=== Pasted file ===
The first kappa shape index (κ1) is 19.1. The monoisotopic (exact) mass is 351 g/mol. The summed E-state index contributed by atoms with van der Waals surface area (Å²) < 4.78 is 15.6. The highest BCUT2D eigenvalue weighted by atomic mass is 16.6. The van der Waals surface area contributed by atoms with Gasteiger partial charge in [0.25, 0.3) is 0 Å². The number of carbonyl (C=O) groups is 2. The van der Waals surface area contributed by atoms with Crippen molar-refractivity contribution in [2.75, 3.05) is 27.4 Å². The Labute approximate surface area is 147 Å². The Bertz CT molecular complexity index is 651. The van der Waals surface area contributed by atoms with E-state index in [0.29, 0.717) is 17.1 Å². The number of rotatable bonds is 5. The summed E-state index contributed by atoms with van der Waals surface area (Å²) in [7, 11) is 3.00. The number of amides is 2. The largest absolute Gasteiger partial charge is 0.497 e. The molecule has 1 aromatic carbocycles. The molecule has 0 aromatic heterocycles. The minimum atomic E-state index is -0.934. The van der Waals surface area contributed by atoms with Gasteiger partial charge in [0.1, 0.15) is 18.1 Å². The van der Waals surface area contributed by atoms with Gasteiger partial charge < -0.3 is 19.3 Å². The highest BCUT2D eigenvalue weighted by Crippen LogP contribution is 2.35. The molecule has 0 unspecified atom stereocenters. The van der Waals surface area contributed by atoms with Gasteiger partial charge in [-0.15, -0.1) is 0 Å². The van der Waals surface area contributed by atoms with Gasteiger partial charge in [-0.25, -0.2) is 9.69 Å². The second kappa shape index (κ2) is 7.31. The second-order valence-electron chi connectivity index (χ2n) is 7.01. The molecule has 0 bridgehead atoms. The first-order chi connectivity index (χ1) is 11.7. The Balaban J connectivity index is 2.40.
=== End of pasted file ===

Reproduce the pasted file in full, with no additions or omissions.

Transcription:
The first kappa shape index (κ1) is 19.1. The monoisotopic (exact) mass is 351 g/mol. The summed E-state index contributed by atoms with van der Waals surface area (Å²) < 4.78 is 15.6. The highest BCUT2D eigenvalue weighted by atomic mass is 16.6. The van der Waals surface area contributed by atoms with Gasteiger partial charge in [0.25, 0.3) is 0 Å². The number of carbonyl (C=O) groups is 2. The van der Waals surface area contributed by atoms with Crippen molar-refractivity contribution in [2.75, 3.05) is 27.4 Å². The Labute approximate surface area is 147 Å². The Bertz CT molecular complexity index is 651. The van der Waals surface area contributed by atoms with E-state index in [0.29, 0.717) is 17.1 Å². The number of rotatable bonds is 5. The summed E-state index contributed by atoms with van der Waals surface area (Å²) in [7, 11) is 3.00. The number of amides is 2. The largest absolute Gasteiger partial charge is 0.497 e. The molecule has 1 aromatic carbocycles. The molecule has 0 aromatic heterocycles. The minimum atomic E-state index is -0.934. The van der Waals surface area contributed by atoms with Gasteiger partial charge in [0.1, 0.15) is 18.1 Å². The van der Waals surface area contributed by atoms with Gasteiger partial charge < -0.3 is 19.3 Å². The highest BCUT2D eigenvalue weighted by Crippen LogP contribution is 2.35. The molecule has 0 unspecified atom stereocenters. The van der Waals surface area contributed by atoms with Gasteiger partial charge in [-0.15, -0.1) is 0 Å². The van der Waals surface area contributed by atoms with Gasteiger partial charge in [-0.25, -0.2) is 9.69 Å². The second kappa shape index (κ2) is 7.31. The second-order valence-electron chi connectivity index (χ2n) is 7.01. The molecule has 0 bridgehead atoms. The first-order chi connectivity index (χ1) is 11.7. The Balaban J connectivity index is 2.40.